Obstructive Sleep Apnea is the new buzz word in medicine and dentistry, and has recently hit home for me as I adjust to my new CPAP machine. Although I’ve always known I was prone to snoring (my skeletal anatomy doesn’t leave me with a large airway space), I really didn’t think sleep apnea would ever be an issue for me.
OSA is when a person has intermittent periods of time that he stops breathing, and that pattern is repeated through the night. My symptons weren’t severe or even very obvious, but I just had this “feeling” that I should be checked. Symptoms of OSA include chronic fatique, even after what should have been a good night sleep; weight gain – doesn’t have to a lot; dry mouth in the morning; and occasionally waking up gasping for air or snoring – most people don’t wake up enough to know there is a problem. As it turned out, my ambulatory sleep study showed an exceptionally high number of apneic episodes. I had no idea it was so bad!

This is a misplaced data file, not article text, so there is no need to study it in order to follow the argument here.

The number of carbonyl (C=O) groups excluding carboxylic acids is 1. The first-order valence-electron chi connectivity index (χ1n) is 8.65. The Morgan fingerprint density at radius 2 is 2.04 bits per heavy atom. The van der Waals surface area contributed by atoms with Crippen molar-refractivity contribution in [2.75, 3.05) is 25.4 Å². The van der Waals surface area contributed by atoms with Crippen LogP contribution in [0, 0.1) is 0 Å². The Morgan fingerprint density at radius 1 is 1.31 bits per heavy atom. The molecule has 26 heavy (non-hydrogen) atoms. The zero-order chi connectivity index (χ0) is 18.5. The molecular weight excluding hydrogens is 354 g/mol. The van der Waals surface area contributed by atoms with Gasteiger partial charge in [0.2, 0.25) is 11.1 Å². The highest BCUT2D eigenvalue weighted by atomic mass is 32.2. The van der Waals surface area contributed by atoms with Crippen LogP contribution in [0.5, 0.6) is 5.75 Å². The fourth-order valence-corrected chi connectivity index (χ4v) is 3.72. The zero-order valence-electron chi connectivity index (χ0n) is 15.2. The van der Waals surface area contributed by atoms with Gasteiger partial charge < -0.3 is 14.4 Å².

About the same time I was being evaluated for my own issues, I attended the annual Dental Sleep Medicine Conference that was being held here in Seattle. I experienced more “ah ah” moments in one weekend than ever before. The medical lectures associated with the sleep disorders (the primary one being OSA) was as fascinating as it was alarming. Chronic sleep deprivation over the years leads to hypertension (elevated blood pressure), obesity, an increased risk of diabetes, chronic fatique and a myriad of detrimental health conditions. All in all it was an amazing course and, having a personal interest, I absorbed a large amount of information quickly.
If any of you think that you or someone you love may be showing signs of Obstructive Sleep Apnea ask me about it next time we see each other. There is nothing like a good night sleep to make your day brighter!